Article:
Marrakech is the heart and lifeblood of Morocco's ancient storytelling tradition. For nearly a thousand years, storytellers have gathered in the Jemaa el Fna, the legendary square of the city, to recount ancient folktales and fables to rapt audiences. But this unique chain of oral tradition that has passed seamlessly from generation to generation is teetering on the brink of extinction. The competing distractions of television, movies and the internet have drawn the crowds away from the storytellers and few have the desire to learn the stories and continue their legacy. Richard Hamilton has witnessed at first hand the death throes of this rich and captivating tradition and, in the labyrinth of the Marrakech medina, has tracked down the last few remaining storytellers, recording stories that are replete with the mysteries and beauty of the Maghreb.


 

Morocco: Ancient cities, adobe fortresses of centuries past, fertile plains of wheat and olives, carpets of wildflowers, endless deserts, wild mountains, and isolated rural villages. And of course, the fabled open-air markets framed with stacks of woven rugs and other handicrafts, exotic scents wafting through the aisles, the hum of Arabic, Berber, French. Within this diverse land and confluence of cultures, many rich and ancient craft traditions carry on—women spin and weave, make buttons, embroider designs passed down through generations, and sew stunning native costumes. Women Artisans of Morocco tells the stories of twenty-five women who practice these textile traditions with an inspiring energy, pride, and fortitude. For the first time, we have a book that focuses on the artisans of Morocco themselves, those who produce these beautiful textiles that contribute substantially to their family's income while maintaining households and raising children.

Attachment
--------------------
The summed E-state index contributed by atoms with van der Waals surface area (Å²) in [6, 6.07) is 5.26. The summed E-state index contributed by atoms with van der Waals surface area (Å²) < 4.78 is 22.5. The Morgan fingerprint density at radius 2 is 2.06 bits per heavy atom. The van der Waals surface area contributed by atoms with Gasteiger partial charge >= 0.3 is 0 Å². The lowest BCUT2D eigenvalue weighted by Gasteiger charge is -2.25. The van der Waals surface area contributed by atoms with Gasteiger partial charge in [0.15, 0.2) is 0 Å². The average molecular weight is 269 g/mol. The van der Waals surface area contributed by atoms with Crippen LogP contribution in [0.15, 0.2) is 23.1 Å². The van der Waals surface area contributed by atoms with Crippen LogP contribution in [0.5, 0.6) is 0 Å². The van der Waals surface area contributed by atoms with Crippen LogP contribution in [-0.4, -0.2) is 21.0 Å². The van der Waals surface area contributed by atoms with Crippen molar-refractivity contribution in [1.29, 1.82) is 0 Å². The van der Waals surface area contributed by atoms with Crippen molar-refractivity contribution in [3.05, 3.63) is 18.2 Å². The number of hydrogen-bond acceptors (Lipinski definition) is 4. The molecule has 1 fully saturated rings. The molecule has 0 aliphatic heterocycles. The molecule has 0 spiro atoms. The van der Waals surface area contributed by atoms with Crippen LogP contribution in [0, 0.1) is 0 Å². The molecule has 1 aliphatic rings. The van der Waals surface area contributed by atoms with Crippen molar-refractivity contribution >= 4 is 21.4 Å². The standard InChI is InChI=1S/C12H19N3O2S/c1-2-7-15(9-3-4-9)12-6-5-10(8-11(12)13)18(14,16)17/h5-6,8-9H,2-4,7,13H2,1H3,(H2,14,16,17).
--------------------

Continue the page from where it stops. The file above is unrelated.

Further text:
You will step into the lives of these Moroccan women artisans and gain an appreciation for their artistic skills and ingenuity but also for their strong roles in this supposedly male-dominated society, their fierce independence and determination as they work to improve their economic livelihoods. You will be welcomed into their homes in rural Berber villages, in bustling cities, and in a remarkable desert oasis. You will begin to learn truly what it is like to live as a woman in Morocco and to be part of a rapidly changing society. Most of the women presented here are rug weavers whose ancient skills and designs vary from region to region. You will also meet Fes embroidery artists, women who needle-weave buttons that have decorated native costumes for centuries, and a contemporary seamstress. Joe Coca’s award-winning photography, guided by his curious and reverent sensibility, captures the beauty of the women, their work, and Morocco.



Arabian Nights in contemporary Morocco

Though it lies just across the Mediterranean from Europe, barely a stone’s throw from Spain’s southernmost tip, Morocco couldn’t possibly be farther away.